- Its fresh leaves, which taste a bit salty, are used for making various traditional dishes. Piping hot bathua-stuffed parathas and soothing bathua raita are some of the popular dishes consumed in most parts of North India (see recipes).
- Bathua is known for its rich fibre content and medicinal properties. In Ayurveda, it is prescribed for conditions such as cough, diarrhoea, fever and poor appetite.
- A 2014 study published in the Journal of Pharmacognosy and Phytochemistry shows that the methanol extract of the plant has anti-bacterial properties and can inhibit growth of Staphylococcus epidermidis, Bacillus subtilis, Staphylococcus aureus and Escherichia coli.
Among these vegetables is one hitherto unwanted weed, foraged from wheat fields. Commonly known as bathua in Hindi, cheel bhaji in Gujarati, paruppu keerai in Tamil, chandanbethu in Bengali and vastuccira in Malayalam, this weed is 15-20 cm tall and has broad, lobed leaves, resembling a goose’s foot.
Because of the shape of the leaves, the plant is also called white goosefoot or Chenopodium album in scientific lexicon — Greek words chen means goose and podion means foot.
Its fresh leaves, which taste a bit salty, are used for making various traditional dishes. Piping hot bathua-stuffed parathas and soothing bathua raita are some of the popular dishes consumed in most parts of North India (see recipes).
Bathua is known for its rich fibre content and medicinal properties. In Ayurveda, it is prescribed for conditions such as cough, diarrhoea, fever and poor appetite.
A 2014 study published in the Journal of Pharmacognosy and Phytochemistry shows that the methanol extract of the plant has anti-bacterial properties and can inhibit growth of Staphylococcus epidermidis, Bacillus subtilis, Staphylococcus aureus and Escherichia coli.
Some people even dry the leaves and store them to add to their diet throughout the year. Modern chefs are now also using bathua in salads and Italian raviolis. Bathua is one of the 21 species of Chenopodium found in India. Its country of origin has not been identified as yet, but it is closely related to quinoa which grows in Peru and Bolivia.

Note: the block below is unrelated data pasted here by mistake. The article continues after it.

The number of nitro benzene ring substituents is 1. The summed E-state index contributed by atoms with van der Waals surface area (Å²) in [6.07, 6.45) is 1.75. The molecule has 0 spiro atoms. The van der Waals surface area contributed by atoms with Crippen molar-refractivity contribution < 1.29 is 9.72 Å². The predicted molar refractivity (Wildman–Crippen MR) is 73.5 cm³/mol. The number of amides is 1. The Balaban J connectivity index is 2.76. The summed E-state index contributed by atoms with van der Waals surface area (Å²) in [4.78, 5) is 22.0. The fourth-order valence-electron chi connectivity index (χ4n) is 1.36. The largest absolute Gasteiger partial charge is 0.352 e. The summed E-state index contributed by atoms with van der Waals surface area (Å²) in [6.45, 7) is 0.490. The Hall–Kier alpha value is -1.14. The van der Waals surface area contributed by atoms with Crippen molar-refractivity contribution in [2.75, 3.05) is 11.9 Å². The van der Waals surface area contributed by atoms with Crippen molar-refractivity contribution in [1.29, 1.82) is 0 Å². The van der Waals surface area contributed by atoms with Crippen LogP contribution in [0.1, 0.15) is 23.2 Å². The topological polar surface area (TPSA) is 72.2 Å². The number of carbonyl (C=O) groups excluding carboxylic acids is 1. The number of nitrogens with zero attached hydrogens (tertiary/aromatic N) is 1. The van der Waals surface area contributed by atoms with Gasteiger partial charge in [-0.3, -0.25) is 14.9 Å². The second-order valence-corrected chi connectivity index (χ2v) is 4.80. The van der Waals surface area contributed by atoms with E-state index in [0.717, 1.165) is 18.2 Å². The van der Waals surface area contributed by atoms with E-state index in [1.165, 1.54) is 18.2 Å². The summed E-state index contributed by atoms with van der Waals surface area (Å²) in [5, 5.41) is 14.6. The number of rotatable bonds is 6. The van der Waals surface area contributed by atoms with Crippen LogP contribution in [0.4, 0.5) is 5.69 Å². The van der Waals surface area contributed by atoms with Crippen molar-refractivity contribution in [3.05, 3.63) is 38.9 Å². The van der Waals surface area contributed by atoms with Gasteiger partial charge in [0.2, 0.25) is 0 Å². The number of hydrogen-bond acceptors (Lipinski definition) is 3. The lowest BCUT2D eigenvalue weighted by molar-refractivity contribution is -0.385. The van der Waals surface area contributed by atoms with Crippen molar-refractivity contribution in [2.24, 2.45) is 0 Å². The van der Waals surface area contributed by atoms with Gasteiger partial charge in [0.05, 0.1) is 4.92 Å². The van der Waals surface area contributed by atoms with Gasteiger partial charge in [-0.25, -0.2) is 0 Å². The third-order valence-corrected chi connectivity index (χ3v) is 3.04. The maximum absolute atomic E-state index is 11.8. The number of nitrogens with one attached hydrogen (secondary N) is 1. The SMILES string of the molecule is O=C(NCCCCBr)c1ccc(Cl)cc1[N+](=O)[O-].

“People eat it often, but it is so easily available that they do not value it,” says Ramesh Kumar Yadav, principal scientist at the Indian Agricultural Research Institute (IARI), Delhi.
Though it sells for anywhere between Rs 40 and Rs 100 a kg at vegetable markets in Delhi, few farmers are aware of its profit potential in the absence of improved varieties that can be commercially cultivated.
About Chenopodium Album (Bathua)
Chenopodium album is a fast-growing weedy annual plant in the genus Chenopodium. Though cultivated in some regions, the plant is elsewhere considered a weed. Common names include lamb’s quarters, melde, goosefoot, wild spinach and fat-hen, though the latter two are also applied to other species of the genus Chenopodium, for which reason it is often distinguished as white goosefoot. Chenopodium album is extensively cultivated and consumed in Northern India as a food crop known as bathua
Its native range is obscure due to extensive cultivation, but includes most of Europe, from where Linnaeus described the species in 1753. Plants native in eastern Asia are included under C. album, but often differ from European specimens. It is widely naturalised elsewhere, e.g. Africa, Australasia, North America, and Oceania, and now occurs almost everywhere (except Antarctica) in soils rich in nitrogen, especially on wasteland.
Benefit of Bathua Ayurveda
In Ayurveda traditional medicine, bathua is thought to be useful for treating various diseases, although there is no clinical evidence such uses are safe or effective.
1. Repairs cell
Bathua is rich in amino acids. Given that a large proportion of our cells are made up of amino acids, it can play a major role in the functioning, repair and formation of the cells.
Rich in water content, bathua is also a good source of fibre and has laxative properties that can promote digestion and relieve constipation.
3. May help with weight loss
As per USDA data, a 100 gram of bathua contains only 43 calories. Hence, it’s perfect for those trying to watch their weight while also eating healthy.
4. Purifies blood
You probably already know that you need a good diet for good skin. In fact, one of the prime reasons behind acne and frequent breakouts is the impurity of blood. Now, consuming bathua regularly can purify your blood, giving you flawless skin.
5. Promotes healthy hair
Since bathua is rich in protein, minerals, and other vitamins, it helps strengthen your hair from the roots. This results in a reduction in hair fall, making your tresses soft, shiny and healthy.
6. Promotes eye health
Most of us have jobs that require us to stare at our screen for the majority of the day. Over time, this lifestyle can have an impact on our eyes. The zinc and iron content of bathua can ensure that your vision stays strong.
7. Good for dental health
Bad breath bringing you down? It is not only annoying but can get embarrassing as well. If you want to get rid of bad breath, bathua can be your one-stop solution. In fact, it can help you deal with multiple dental problems like bleeding of gums, sensitive teeth and so on.